Community solar is a growing force in the US, particularly among the northern states, while some places have taken the idea one step further by installing their own microgrids

community solar

Community solar projects enable residents and businesses to buy shares in solar array schemes to get energy benefits (Credit: Flickr/BlackRockSolar)

More than 1,000 megawatts (MW) of community solar energy – enough to power about 165,000 homes – was installed in the US during the first quarter of this year, according to a new report.

The study by non-profit Solar Energy Industries Association (SEIA) also found that 42 states across America are home to at least one community solar project, in which a power company invites nearby residents and business to buy shares in a solar array so they can benefit from the scheme.

After the installation of 1,023MW between January and March, further projects are planned that could produce three gigawatts (GW) – the power required for 500,000 homes – set to be introduced over the next three years.

America‘s northern states are pioneering this progress, with Colorado introducing the first pilot projects in 2011 – a 78-kilowatt (kW) array in the western part of the state.

Minnesota has since become the country’s biggest proponent of the technology, with the most community solar installed of any state to date – however, its projects don’t include much support for households, meaning the majority of their capacity is accounted for by commercial clients.

New York also has a large amount of shared solar energy, in large part due to Governor Andrew Cuomo’s $1bn (£770m) state initiative to advance and accelerate solar deployment and projects.


What is community solar?

Community solar is a way for households and businesses to access solar power, even if they rent, live in multi-tenant buildings or aren’t able to implement their own solar system.

It involves the construction of local facilities, owned by utilities, which sell shares to community members who receive tax credits on their electricity bills according to their share of the power produced.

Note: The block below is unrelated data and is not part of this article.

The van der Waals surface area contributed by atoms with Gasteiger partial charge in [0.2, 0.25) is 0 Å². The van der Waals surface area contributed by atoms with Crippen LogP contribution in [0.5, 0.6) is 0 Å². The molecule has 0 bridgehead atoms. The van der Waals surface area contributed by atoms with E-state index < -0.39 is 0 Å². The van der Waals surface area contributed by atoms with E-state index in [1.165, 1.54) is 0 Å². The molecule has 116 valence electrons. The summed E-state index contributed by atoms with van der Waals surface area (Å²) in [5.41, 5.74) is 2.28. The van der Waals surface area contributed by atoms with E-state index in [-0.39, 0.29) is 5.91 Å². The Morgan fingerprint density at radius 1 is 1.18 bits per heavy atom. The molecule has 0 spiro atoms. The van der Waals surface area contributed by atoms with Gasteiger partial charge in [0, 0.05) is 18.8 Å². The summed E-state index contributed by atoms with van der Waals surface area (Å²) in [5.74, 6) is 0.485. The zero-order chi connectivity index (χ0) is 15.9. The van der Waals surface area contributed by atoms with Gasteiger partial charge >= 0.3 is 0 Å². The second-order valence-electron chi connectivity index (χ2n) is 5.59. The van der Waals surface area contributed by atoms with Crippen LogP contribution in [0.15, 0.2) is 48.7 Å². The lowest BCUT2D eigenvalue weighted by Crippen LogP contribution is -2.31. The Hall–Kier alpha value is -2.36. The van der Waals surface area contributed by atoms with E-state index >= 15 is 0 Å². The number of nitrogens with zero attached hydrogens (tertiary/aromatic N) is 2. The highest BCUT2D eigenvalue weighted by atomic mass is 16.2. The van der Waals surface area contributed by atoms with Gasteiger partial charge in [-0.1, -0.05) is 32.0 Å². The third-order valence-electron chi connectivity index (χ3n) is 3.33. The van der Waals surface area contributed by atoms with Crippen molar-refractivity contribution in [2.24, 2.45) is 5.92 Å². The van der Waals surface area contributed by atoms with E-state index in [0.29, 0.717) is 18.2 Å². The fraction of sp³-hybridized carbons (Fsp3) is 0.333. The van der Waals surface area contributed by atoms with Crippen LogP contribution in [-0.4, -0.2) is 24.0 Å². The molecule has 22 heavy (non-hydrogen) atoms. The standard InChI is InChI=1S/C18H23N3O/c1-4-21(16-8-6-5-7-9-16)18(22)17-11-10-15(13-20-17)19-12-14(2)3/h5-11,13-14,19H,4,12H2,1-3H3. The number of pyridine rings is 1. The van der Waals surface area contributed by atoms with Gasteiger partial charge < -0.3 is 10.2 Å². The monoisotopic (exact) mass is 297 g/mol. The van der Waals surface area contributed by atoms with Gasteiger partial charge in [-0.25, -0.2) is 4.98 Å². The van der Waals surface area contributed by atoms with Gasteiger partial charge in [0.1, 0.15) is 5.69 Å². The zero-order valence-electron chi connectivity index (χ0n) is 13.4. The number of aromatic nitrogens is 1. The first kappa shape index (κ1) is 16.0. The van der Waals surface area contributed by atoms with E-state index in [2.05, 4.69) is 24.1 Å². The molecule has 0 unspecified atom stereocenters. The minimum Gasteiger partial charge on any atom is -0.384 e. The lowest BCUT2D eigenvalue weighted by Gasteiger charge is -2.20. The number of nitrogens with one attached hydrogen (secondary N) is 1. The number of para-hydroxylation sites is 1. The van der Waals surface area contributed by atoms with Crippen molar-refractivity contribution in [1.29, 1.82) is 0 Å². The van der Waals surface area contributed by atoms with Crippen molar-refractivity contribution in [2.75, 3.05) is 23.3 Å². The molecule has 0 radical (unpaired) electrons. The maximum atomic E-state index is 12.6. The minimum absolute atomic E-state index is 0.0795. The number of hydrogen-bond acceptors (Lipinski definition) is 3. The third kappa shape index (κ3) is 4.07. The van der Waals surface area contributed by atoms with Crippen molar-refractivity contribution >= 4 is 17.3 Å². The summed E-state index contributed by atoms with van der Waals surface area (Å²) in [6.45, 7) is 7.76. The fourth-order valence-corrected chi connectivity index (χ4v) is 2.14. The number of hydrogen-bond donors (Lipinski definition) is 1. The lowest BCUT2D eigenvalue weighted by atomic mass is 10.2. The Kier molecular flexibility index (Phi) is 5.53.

Another models involves allowing community members to invest in a portion of a local solar facility, and receive credit accordingly.

community solar
Credit: Delaware River Solar

SEIA’s report claims at least 19 states, including Delaware, Connecticut and California, have officially recognised community solar’s benefits and introduced multiple projects.

Others such as Illinois, New Jersey, and Oregon are close behind, not yet having installed any arrays but moving in the right direction by encouraging shared solar growth through active policy reform.


Community solar going even further

One community in the US has taken the idea of self-sustaining solar energy completely into its own hands.

After a construction crew in the village of Ocracoke in North Carolina’s coastal Outer Banks region accidentally cut power to the island, the residents sought to take advantage of cheap solar panels and batteries to produce and harness their own energy.

Tideland EMC, the local power company, added rooftop solar panels and two large Tesla batteries to the building that houses the original diesel generator after prices for both dropped in the wake of the accident.

The batteries can store 0.5MW of excess energy, which can be used during the peak summer months, when thousands of tourists flood the island and energy use triples to roughly 7MW.

While the diesel generator is now functional again, Oracoke’s solar microgrid remains a vital back-up to its energy system.

In the wake of Hurricane Maria last summer, Puerta Rica is now looking to follow suit with a solar-powered microgrid of their own.